In 1997, the ACEP Board of Directors approved the Code of Ethics for Emergency Physicians, recognizing the unique nature of emergency care, the moral challenges of emergency practice, and the ethical obligations of emergency physicians. Since that time, the ACEP Ethics Committee has recommended and the Board of Directors has adopted a wide number of policy statements that describe further ethical positions that ACEP members should uphold. These statements cover a wide range of topics, including standards in personal conduct, interactions in patient care in the emergency department, and the role of emergency physicians in society. Together, the Code of Ethics and related policy compendium are a statement of the values and standards that ACEP supports, ACEP members endorse, and the organization puts forward to all stakeholders in emergency care.
To ensure that ACEP members, who agree to abide by the Code of Ethics and related policy statements when joining the organization, meet their ethical obligations, ACEP has developed a process by which members can request review of and potential action against other ACEP members for Code of Ethics violations. Over the past 15 years, all received complaints have alleged violations of ACEP’s policies on expert witness testimony. However, the ethical obligations of ACEP members also extend to other areas of personal and professional conduct. In this article, we describe the areas where ACEP members have ethical obligations and issues that may rise to the level of an alleged ethics violation resulting in review.
Ethical Obligations of Emergency Physicians in Personal and Professional Conduct
The Code of Ethics outlines ethical principles that all emergency physicians should uphold in their conduct with patients. The principle of beneficence defines a fundamental duty to serve the best interests of patients by treating disease, preventing injury, and minimizing pain and suffering. Emergency physicians also respect the principles of autonomy and beneficence by protecting the privacy of their patients and the confidentiality of their patients’ information, within constraints of the law. The principle of non-maleficence affirms an obligation to avoid doing harm to patients and directs emergency physicians to consider the potential for adverse consequences to patients when initiating diagnostic or treatment measures. The principle of autonomy most commonly manifests in emergency practice in the realm of informed consent and respect for refusal of interventions by patients after being presented information about the risks and benefits of treatment options.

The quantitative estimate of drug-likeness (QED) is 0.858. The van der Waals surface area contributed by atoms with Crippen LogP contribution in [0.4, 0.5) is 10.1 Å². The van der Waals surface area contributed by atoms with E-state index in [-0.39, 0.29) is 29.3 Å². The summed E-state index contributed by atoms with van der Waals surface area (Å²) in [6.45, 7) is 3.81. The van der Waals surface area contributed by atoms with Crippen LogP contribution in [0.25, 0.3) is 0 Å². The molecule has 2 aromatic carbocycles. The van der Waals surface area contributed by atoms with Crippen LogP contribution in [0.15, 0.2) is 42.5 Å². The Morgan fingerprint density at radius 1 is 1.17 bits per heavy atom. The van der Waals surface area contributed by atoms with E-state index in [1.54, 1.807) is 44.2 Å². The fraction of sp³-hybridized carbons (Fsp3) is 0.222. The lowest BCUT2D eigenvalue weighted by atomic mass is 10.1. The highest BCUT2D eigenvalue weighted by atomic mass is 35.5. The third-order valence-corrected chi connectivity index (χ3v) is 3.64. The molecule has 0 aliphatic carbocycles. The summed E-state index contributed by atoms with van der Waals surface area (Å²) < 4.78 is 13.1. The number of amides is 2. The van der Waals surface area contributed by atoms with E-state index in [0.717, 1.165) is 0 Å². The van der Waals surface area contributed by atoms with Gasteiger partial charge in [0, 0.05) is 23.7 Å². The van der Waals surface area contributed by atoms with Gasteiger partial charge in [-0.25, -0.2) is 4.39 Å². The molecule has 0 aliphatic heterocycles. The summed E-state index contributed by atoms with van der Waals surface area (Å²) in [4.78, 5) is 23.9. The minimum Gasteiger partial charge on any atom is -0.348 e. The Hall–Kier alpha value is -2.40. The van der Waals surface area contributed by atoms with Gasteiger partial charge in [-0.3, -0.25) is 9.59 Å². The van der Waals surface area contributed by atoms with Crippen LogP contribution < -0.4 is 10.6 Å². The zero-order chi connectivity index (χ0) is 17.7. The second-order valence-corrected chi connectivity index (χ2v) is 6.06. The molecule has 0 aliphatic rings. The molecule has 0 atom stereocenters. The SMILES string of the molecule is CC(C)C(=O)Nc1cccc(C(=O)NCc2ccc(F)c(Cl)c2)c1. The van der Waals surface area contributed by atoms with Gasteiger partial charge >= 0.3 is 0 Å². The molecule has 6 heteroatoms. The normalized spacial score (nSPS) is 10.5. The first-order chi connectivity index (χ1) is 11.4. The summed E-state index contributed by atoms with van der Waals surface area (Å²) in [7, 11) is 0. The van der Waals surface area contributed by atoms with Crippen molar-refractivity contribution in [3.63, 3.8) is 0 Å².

Equally as important, the Code of Ethics outlines the obligation of emergency physicians to treat all patients in a just manner, with impartiality with regard to race, color, creed, gender, nationality, or other characteristics. As the primary health care providers of the ultimate health care safety net, emergency physicians regularly care for patients who lack regular access to medical care. Therefore, the ethical principle of justice and its application in emergency practice has a vital importance for emergency physicians and their care of patients.